2008, the year of Drupal themes

Looks like people are finally realizing the enormous business opportunities lying in doing themes for Drupal sites. There is the team building truly nice themes with support for common modules, knowing Drupals ins and outs.

At the same time is picking up Drupal in their CMS section, selling Drupal themes for all kinds of focus areas. Although some of their demos have the "Mambo license" menu item running, which is quite frankly not a testament to their understanding of Drupal. However, starting off from a ported theme could still be nice, those buying Drupal themes might not want to fiddle as much customizing the theme further (update: and there are possibly other problems my soft blogging style did not uncover here, see: and for notes).

If you'd be interested in ported themes though, you might want to just start off from a theme downloaded for free. There is a new site coming up, started by a Hungarian Drupal enthusiast Ádám Boros. He is going through some of the exciting existing HTML templates and converting them to Drupal themes, providing for you to download for free. Why another theme site, you might ask? Why not just submit to Well, although free to use and take, some of the HTML templates are not released under the GPL, so they are not suitable for submission on This requires people to either host them on their own site, or go centralize to a location. Ádám's new site, aims to not only host Ádám's work but also provide a platform for others to submit their Drupal 6 compatible themes and host them there.

I am extremely happy to see all these theming businesses and the expansion of the available themes to come together, and hope the growth is going to be even bigger going forward.

Reviewing "Drupal 5 Themes"

Drupal 5 Themes Earlier this month, I got a copy of "Drupal 5 Themes" for some reading pleasure. I just arrived to the end, and after submitting a bunch of non-major errata entries, I thought it would be a good idea to share my thoughts with you.

A lot of people wondered in the thread whether such a book is any valuable now that Drupal 6 is out. Well, after reading it through, I can state as well that it certainly has value for people interested in a comprehensive Drupal theming introduction. Book publishing is not a quick process, the CSS reference of the book was updated for Drupal 5.2 (admittedly not much changed in later versions as far as CSS goes, if anything), and the author mentions writing parts of the book while Drupal 5 was just briefly out. Implementing ground-breaking changes is not much easier however, so Drupal 6's new theme flexibilities and features does not require unlearning Drupal 5 knowledge. People familiar with Drupal 5 theming will be able to pick up the new stuff in Drupal 6 much more easily.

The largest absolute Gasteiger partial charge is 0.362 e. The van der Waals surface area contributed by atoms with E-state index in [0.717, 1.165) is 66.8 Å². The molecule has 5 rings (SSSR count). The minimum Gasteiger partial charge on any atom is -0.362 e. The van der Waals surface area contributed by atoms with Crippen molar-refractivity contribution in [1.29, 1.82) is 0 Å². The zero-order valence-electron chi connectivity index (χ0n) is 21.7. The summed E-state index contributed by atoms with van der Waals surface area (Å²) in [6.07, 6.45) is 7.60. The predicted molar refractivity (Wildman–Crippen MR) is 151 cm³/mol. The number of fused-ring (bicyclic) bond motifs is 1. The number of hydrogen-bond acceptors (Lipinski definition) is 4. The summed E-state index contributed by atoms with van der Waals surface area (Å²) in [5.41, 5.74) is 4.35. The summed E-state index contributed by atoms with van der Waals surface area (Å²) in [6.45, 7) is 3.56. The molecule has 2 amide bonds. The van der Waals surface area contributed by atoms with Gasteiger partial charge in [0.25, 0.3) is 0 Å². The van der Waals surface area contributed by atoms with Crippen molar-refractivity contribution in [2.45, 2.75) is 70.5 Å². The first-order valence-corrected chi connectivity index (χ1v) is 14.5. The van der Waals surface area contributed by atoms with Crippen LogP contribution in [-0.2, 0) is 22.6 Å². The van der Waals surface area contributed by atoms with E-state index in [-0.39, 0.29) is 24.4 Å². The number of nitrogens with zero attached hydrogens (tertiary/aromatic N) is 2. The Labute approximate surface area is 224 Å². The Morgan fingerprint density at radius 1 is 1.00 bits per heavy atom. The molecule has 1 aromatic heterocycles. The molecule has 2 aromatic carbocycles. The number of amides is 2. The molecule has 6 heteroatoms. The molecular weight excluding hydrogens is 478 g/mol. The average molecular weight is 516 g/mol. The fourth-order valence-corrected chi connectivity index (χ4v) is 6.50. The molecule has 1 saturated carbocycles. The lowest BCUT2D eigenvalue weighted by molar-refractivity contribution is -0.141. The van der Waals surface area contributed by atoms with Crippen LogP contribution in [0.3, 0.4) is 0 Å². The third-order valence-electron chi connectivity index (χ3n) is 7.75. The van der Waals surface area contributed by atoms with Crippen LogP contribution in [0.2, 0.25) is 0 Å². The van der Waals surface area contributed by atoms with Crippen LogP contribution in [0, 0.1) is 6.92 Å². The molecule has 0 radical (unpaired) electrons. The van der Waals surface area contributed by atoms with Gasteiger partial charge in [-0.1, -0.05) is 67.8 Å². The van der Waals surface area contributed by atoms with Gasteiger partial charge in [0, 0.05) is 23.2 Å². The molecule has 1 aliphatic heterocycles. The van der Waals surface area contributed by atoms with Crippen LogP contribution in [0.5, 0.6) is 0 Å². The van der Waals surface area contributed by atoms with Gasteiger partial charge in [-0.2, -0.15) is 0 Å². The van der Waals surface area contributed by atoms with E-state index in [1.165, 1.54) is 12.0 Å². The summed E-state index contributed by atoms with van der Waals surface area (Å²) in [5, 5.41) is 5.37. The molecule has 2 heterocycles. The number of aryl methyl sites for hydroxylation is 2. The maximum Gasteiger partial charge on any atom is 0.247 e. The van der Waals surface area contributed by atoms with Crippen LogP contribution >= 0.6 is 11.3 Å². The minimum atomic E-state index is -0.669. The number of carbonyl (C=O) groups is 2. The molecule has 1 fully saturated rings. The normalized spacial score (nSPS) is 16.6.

Back to the contents of the book, the various chapters definitely provide a decent introduction to Drupal 5 theming. While I don't agree with some approaches (like the chapter on starting a theme from scratch really starting from empty files instead of copying default PHPTemplate files over), the book gives lots of tips which are hard to pick and gather from the Drupal forums. The author also takes liberty of reiterating some basic points multiple times, so it is easy to jump into relevant chapters (eg. modifying an existing theme) without reading all the others. This might feel like a bit too much repetition for people reading from start to end however.

The pages include lots of reference material, like the last chapter with a listing of major forms to theme or chapter 4 completely filled with a list of themeable functions. I think these would have been better put to the appendix as reference chapters, but they are findable where they are nonetheless.

The book does not delve into advanced style sheets and layouts, so the examples provided are of the really basic looks. Those looking for creating top-notch themes still need their own creativity, but this should not be much of news for anyone. The book strives to provide a picture on how HTML and CSS attach to Drupal not how one does things like Sliding doors (a CSS technique) or SIFR (Flash text replacement) work. The author also skips advanced Drupal topics like how to use color module in your themes, although this does not feel like missing since color module would only be used in contributed (reused) themes most of the time, definitely not in purpose-built site themes. The themes produced in the book examples will not compete with Garland regarding their looks either.

Even a site building recipe is included, with things like block visibility settings, custom blocks and some essential blocks explained; showing off that building a site theme is not a generic task most of the time, but it needs to consider site specific needs including blocks, menus and settings even.

So all-in-all I'd recommend this book to all, who are new to Drupal theming, and would like to get a head start on integrating their HTML and CSS techniques to Drupal.

Right to left themes need help for Drupal 6

Bryan Ruby points out that many open source content management systems are started to think about multilanguage support as a core building block recently. Drupal 6 is one of these systems, and although it does not come with complete internationalization and translation features, it goes a long way compared to Drupal 5. Jose A. Reyero pulled together a nice comparision table of the Drupal 5 and 6 core multilanguage features.